One of the most appealing images remembered from religious instruction in childhood was that of the guardian angels protecting us all from danger, both physical and moral. Just as parents sometimes entrust the younger members of the family to the care of their elder brothers and sisters, so our Father in Heaven commits us to the care of the holy angels.
The concept of an angel assigned to guide and nurture each human being is a development of Catholic doctrine and piety based on Scripture. Jesus’ words in Matthew 18:10, best support the belief…” See that you do not despise one of these little ones [children], for I say to you that their angels in heaven are continually in the presence of my heavenly Father.”
It is a fact that as children grow up this blind trust and unconditional love towards an invisible yet extraordinarily reassuring presence fades. How many adults still pray to their guardian angels? Do they even believe they have them? It may be perhaps that they are irrevocably associated with younger people as the well-known prayer testifies…
‘Angel of God, my guardian dear
to whom God’s love commits me here,
ever this day be at my side,
to light and guard, to rule and guide
It is interesting that the most famous of angels (after Michael) Gabriel, brought a very adult message when he appeared to Mary with the news that she was to become a mother, while yet a virgin. Namely, the mother of God.
The word itself is derived from the Greek Angelos, which means ‘messenger’. The official teaching that angels exist as creatures of God is given by the Fourth Lateran Council in 1215 and by the First Vatican Council in 1869-1870. In the Bible, angels function as their name suggests – as messengers of God (2 Samuel 14:17; Kings 19:35; Exodus 14:19) and in the Book of Revelation generally).
Angels remind us that there is more to the created order than what we actually see, feel, hear, and taste. Since they are intelligent creatures with freedom, angels have the capacity to reject God, as we do. Those angels which have rejected God are portrayed as demons in league with Satan. Satan was once that most beautiful prince of angels, Lucifer the light-bearer. He rejected God through his own pride and was cast out of Heaven. Jesus himself tells us “I watched Satan fall like lightning from heaven” (Luke 10:18).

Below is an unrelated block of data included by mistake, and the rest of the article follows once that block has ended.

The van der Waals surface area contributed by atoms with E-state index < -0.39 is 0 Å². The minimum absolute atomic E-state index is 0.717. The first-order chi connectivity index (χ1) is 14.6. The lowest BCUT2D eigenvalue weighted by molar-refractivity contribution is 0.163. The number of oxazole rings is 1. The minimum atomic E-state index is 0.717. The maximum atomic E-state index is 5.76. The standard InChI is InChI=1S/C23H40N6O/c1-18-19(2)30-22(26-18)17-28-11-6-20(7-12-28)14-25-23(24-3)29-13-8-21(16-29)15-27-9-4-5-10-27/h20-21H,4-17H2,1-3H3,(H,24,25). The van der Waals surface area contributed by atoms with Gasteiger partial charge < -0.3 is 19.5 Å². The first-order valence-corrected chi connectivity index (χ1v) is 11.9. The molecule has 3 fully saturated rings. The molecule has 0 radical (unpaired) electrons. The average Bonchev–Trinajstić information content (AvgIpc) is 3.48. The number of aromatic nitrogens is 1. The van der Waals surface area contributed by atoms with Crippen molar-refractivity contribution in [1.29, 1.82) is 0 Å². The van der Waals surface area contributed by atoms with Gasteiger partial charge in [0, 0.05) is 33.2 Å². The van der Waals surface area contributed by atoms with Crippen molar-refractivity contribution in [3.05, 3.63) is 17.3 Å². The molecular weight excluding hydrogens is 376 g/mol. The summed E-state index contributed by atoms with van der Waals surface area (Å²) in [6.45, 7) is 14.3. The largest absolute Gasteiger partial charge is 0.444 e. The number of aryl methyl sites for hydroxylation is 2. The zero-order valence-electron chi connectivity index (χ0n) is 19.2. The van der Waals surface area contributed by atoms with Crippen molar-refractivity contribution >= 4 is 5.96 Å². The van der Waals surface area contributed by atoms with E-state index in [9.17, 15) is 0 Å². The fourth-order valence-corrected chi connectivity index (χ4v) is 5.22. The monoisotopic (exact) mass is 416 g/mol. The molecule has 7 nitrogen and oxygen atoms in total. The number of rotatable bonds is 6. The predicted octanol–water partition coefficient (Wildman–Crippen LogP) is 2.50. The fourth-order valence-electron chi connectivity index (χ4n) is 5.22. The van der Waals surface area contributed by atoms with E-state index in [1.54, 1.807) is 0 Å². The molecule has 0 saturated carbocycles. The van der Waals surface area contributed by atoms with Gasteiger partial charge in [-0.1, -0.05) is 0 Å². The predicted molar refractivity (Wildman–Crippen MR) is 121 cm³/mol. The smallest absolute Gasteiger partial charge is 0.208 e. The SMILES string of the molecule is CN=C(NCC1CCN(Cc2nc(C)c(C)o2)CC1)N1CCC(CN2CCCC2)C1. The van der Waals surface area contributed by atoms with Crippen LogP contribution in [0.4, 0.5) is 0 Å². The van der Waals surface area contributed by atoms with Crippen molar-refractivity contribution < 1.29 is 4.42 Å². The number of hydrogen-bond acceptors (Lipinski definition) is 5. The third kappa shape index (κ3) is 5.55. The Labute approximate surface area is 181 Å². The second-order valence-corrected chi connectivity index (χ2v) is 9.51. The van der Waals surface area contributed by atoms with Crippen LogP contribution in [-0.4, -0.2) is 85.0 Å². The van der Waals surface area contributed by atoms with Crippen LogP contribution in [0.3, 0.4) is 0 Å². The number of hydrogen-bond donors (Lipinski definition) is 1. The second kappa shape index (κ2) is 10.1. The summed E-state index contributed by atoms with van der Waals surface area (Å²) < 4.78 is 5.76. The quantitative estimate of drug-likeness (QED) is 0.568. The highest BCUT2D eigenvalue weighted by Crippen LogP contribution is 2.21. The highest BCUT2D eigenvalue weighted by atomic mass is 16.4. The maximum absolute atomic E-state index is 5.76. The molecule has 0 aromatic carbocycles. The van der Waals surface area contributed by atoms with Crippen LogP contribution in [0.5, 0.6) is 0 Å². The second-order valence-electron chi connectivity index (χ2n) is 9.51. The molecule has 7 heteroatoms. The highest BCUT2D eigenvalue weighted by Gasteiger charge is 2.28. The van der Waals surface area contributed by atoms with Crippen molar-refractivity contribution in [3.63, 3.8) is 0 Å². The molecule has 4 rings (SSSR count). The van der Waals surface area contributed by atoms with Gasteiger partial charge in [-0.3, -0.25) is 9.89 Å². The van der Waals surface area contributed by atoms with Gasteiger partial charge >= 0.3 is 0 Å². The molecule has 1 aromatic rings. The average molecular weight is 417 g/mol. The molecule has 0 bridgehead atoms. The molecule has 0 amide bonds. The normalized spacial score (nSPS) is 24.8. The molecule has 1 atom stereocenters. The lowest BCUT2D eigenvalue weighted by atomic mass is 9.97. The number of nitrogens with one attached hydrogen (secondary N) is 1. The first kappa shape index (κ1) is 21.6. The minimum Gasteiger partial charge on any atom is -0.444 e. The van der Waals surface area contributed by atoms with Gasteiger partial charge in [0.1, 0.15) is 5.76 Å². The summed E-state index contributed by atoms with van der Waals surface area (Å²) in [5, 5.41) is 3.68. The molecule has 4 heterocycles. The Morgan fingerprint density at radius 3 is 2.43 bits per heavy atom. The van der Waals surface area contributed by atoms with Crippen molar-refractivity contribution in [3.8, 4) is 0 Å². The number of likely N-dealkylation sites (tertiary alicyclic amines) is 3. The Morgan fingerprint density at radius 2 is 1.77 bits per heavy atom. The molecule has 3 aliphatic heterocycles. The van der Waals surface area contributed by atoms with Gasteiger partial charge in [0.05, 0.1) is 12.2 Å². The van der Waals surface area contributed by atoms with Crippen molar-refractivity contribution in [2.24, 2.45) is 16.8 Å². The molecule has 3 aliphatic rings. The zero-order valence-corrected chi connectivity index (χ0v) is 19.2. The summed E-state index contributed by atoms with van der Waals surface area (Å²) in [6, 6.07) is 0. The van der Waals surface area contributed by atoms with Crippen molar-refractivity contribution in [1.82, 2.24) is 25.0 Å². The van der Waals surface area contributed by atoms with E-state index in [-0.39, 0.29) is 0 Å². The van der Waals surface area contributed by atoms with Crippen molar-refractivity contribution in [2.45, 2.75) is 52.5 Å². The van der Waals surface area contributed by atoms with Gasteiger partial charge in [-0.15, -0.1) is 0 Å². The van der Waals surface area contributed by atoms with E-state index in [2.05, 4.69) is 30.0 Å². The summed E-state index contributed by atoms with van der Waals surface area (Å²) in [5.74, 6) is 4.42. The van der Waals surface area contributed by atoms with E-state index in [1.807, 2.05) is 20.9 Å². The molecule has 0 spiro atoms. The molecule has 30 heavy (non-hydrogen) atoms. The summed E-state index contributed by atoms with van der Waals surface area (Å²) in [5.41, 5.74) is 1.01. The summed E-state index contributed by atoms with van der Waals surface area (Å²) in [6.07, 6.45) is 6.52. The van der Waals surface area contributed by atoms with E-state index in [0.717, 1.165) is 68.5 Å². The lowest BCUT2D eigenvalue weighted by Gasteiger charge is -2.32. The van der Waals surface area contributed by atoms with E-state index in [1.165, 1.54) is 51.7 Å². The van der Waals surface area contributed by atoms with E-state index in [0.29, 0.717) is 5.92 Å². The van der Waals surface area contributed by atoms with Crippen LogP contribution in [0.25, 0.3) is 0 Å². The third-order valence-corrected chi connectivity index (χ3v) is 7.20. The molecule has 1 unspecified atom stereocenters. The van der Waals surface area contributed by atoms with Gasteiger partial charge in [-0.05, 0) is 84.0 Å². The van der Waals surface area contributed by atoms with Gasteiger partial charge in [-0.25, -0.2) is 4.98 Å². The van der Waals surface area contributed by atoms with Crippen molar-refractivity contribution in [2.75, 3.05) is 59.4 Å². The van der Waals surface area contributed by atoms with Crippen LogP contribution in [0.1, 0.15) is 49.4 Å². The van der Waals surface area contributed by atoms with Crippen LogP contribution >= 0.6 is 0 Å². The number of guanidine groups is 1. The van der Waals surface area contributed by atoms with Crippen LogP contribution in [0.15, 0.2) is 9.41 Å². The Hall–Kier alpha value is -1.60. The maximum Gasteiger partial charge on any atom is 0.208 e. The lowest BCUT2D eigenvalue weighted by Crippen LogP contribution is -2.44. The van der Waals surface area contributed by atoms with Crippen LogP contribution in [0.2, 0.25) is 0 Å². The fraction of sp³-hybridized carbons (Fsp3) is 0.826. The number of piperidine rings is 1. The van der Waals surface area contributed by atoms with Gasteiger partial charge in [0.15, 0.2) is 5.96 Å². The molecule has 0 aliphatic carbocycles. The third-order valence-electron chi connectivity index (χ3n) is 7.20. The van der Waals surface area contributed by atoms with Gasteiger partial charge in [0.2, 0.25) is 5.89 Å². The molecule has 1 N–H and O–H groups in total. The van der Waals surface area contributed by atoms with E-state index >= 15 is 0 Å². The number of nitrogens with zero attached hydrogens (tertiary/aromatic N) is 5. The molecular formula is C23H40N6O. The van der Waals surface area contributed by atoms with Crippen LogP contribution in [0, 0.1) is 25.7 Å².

Satan is the adversary who becomes in the New Testament the evil one (Matthew 13:19), the enemy (Luke 10:19), the ruler of this world (John 12:31), the father of lies (John 8:44), the evil force behind the passion of Jesus (Luke 22:3, 31), John 13:27). After Satan left Jesus in the desert having failed in his attempts to tempt him it was God’s angels who came to minister to him in his lonely state.
In the garden of Gethsemane on the eve of his crucifixion, Christ in anguish asks the Father if he will “take this cup away from me”. In answer, God sends an angel from heaven to give him the strength to continue his mission.
Even before Jesus was born angels appeared to Joseph to tell him not to be afraid to marry Mary. They came to him again afterward on two occasions advising him to take the Holy Family into Egypt and then to return to Nazareth.
It is also angels who announce the birth of the Christ child to the Shepherds. The popularity of the lovely Christmas carols, ‘Angels We Have Heard On High’ and ‘Hark The Herald Angels Sing’ are a testimony to the fascination we have with angels, as well as the bridge they provide between Earth and the Heavenly realm.
The angels will later proclaim Jesus’ resurrection from the dead (John 20:12). They will also come with Christ on the Day of Judgement (Matthew 24:31). And they will separate the wicked from the just on that Last Day (Matthew 12:49). Christ also told us that the children of the resurrection will be equal to the angels (Luke 20:34).
Who Are They?
Michael as one of the leading angels is considered “Prince “of the heavenly host and appears three times in the Book of Daniel (10:13, 10:21, and 12:1). He is the only one in the Bible referred to as an Archangel (Jude 1:9) and serves a major role in Chapter 12 of the Book of Revelation.
The angel Gabriel first appears twice to Daniel (Daniel 8:16 and 9:21). The Book of Tobit (12:15) names Raphael as one of the seven who stand before the Lord. Only three of these seven are named in the Bible. The names of others such as Uriel are named in a book found in the Dead Sea Scrolls, and in the Bible of the Oriental Orthodox Church of Ethiopia. However, these are outside the Canon of the Sacred Scripture. The Vatican has banned piety towards angels who do not appear in the Bible as an attempt to ward off the influence of New Age religious movements and other angel-based cults.
Still, all of us do have a Guardian Angel. According to Paragraph 336 of the Catechism of the Catholic Church:
From infancy to death human life is surrounded by their watchful care and intercession. Beside each believer stands an angel as protector and shepherd leading him [her] to life. Already here on earth, the Christian life shares by faith in the blessed company of angels and men united in God.
It must also be stressed that we don’t worship angels, we ask only for their protection by means of the Grace of God working through them.
A feast in honour of the guardian angels was first observed in the sixteenth century. In 1615, Pope Paul V added it to the Roman calendar.
Written by Marie – Therese Cryan